FOR IMMEDIATE RELEASE
Houston Places First in the US and Third Globally for Species Diversity During the Annual Global City Nature Challenge
5/13/2019– Houston, TX – Citizen Scientists in The Greater Houston and Galveston area competed in the Third Annual City Nature Challenge and won first place in the United States for most species identified during April 26-29, 2019. The Houston participants identified 3,367 species of flora and fauna from backyards to city parks to wildlife refuges and sanctuaries. The city took third place globally with Cape Town and Hong Kong coming in first and second respectively.
“The Houston-Galveston region is truly unbeatable because of our unique mix of habitat including urban prairie remnants, forested bayous, and coastal wetlands,” said Sarah Flournoy, Bird-Friendly Communities Program Manager at Houston Audubon. “The City Nature Challenge is the perfect opportunity for people of all ages to connect to nature close to home and to celebrate the wild spaces that are so vital in our dense urban environment.”
During the City Nature Challenge, cities around the world compete to see which urban area has the most nature and the most engaged residents by posting observations on iNaturalist, an online Citizen Science effort to document species. This year’s City Nature Challenge included 159 cities around the world with almost one million observations recorded.
“Our rich local ecosystems are certainly underrecognized strengths that help us mitigate flooding, cool the city, and provide many health benefits to our residents. The City Nature Challenge results show that we in the Houston-Galveston region have world class natural richness that is worth protecting and enhancing,” said Jaime González, Houston Urban Conservation Programs Manager at The Nature Conservancy in Texas.
“With a newly released United Nations report signaling that over a million species are at threat of extinction, it’s important to track local species and monitor them over time,” states González. “The City Nature Challenge is a great event to spotlight the amazing diversity of wildlife, plants, and ecosystem of the Houston-Galveston region and work together to protect these natural treasures for our kids and grandkids.”
898 people in the Houston-Galveston area contributed to this year’s Challenge. Eric Keith of Raven Environmental Services, Inc. and Andy Newman of Resource Environmental Solutions, LLC were the top local observers. The top species observed was the beautiful wildflower Oenothera speciosa, also known locally as Pinkladies or Buttercup.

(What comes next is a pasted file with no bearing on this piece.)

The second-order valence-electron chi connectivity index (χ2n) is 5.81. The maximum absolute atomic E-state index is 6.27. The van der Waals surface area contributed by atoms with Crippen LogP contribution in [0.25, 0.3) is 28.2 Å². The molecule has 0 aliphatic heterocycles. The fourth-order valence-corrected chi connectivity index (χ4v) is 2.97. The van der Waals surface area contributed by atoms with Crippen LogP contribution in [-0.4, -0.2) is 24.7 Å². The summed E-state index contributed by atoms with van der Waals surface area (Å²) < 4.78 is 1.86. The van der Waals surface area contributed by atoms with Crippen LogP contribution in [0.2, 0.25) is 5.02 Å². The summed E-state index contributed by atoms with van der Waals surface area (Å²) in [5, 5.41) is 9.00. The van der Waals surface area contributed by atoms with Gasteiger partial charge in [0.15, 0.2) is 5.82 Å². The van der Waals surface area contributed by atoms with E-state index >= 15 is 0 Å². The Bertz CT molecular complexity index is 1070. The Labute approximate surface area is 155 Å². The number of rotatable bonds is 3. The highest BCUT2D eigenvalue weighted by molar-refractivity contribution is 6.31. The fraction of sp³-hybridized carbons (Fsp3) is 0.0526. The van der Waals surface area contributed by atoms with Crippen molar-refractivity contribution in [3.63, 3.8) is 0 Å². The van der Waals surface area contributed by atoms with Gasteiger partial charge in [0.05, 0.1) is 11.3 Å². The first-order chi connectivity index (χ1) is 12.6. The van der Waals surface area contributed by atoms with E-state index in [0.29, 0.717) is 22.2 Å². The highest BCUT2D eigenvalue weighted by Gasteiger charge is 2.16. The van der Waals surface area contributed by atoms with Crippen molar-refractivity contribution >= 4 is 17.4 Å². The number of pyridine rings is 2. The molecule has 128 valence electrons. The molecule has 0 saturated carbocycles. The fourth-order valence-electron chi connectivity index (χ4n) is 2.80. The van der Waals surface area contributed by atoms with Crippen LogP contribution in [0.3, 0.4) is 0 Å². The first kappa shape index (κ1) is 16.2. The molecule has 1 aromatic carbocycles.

The Houston City Nature Challenge is organized by Houston Audubon, The Nature Conservancy in Texas, and Texas Parks and Wildlife. To view 2019 results, click on http://citynaturechallenge.org/.
Established in 1969 as an autonomous, self-supporting chapter of the National Audubon Society, Houston Audubon Society’s mission is to advance the conservation of birds and positively impact their supporting environments which it accomplishes through acquiring and maintaining critical habitat as bird sanctuaries, providing education programs and nature experiences for children and adults, and advocating policy and management actions in support of the mission. Houston Audubon owns and manages 17 nature sanctuaries encompassing 3,400 acres across the Greater Houston and Galveston regions and became an Accredited Land Trust in 2017. To learn more, visit houstonaudubon.org.
The Nature Conservancy is a global conservation organization dedicated to conserving the lands and waters on which all life depends. Guided by science, we create innovative, on-the-ground solutions to our world's toughest challenges so that nature and people can thrive together. We are tackling climate change, conserving lands, waters and oceans at an unprecedented scale, providing food and water sustainably and helping make cities more sustainable. Working in 72 countries, we use a collaborative approach that engages local communities, governments, the private sector, and other partners. To learn more, visit www.nature.org or follow @nature_press on Twitter.